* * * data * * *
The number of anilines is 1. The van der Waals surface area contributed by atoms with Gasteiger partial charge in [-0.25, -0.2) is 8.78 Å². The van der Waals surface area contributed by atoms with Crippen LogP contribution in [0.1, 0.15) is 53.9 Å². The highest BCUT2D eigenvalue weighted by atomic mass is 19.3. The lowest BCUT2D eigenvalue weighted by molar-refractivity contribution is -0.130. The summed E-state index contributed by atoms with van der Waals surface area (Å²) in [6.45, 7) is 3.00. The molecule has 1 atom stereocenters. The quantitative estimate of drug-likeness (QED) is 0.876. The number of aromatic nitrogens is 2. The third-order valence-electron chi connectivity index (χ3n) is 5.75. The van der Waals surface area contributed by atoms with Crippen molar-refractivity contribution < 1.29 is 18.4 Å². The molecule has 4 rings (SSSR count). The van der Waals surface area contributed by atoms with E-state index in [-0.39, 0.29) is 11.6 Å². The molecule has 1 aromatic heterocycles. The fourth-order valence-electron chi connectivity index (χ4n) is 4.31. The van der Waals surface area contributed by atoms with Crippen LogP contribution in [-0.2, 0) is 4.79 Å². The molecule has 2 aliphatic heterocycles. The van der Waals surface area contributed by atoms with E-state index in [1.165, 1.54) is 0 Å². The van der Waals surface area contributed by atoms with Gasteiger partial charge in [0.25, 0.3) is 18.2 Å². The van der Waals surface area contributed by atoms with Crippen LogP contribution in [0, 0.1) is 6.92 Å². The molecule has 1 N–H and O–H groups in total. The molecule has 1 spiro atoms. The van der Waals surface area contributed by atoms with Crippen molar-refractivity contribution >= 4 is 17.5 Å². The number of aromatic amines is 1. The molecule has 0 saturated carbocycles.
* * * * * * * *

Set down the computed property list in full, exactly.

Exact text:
The number of anilines is 1. The van der Waals surface area contributed by atoms with Gasteiger partial charge in [-0.25, -0.2) is 8.78 Å². The van der Waals surface area contributed by atoms with Crippen LogP contribution in [0.1, 0.15) is 53.9 Å². The highest BCUT2D eigenvalue weighted by atomic mass is 19.3. The lowest BCUT2D eigenvalue weighted by molar-refractivity contribution is -0.130. The summed E-state index contributed by atoms with van der Waals surface area (Å²) in [6.45, 7) is 3.00. The molecule has 1 atom stereocenters. The quantitative estimate of drug-likeness (QED) is 0.876. The number of aromatic nitrogens is 2. The third-order valence-electron chi connectivity index (χ3n) is 5.75. The van der Waals surface area contributed by atoms with Crippen molar-refractivity contribution < 1.29 is 18.4 Å². The molecule has 4 rings (SSSR count). The van der Waals surface area contributed by atoms with E-state index in [-0.39, 0.29) is 11.6 Å². The molecule has 1 aromatic heterocycles. The fourth-order valence-electron chi connectivity index (χ4n) is 4.31. The van der Waals surface area contributed by atoms with Crippen LogP contribution in [-0.2, 0) is 4.79 Å². The molecule has 2 aliphatic heterocycles. The van der Waals surface area contributed by atoms with E-state index in [1.165, 1.54) is 0 Å². The van der Waals surface area contributed by atoms with Gasteiger partial charge in [0.25, 0.3) is 18.2 Å². The van der Waals surface area contributed by atoms with Crippen LogP contribution in [0, 0.1) is 6.92 Å². The molecule has 1 N–H and O–H groups in total. The molecule has 1 spiro atoms. The van der Waals surface area contributed by atoms with Crippen molar-refractivity contribution >= 4 is 17.5 Å². The number of aromatic amines is 1. The molecule has 0 saturated carbocycles.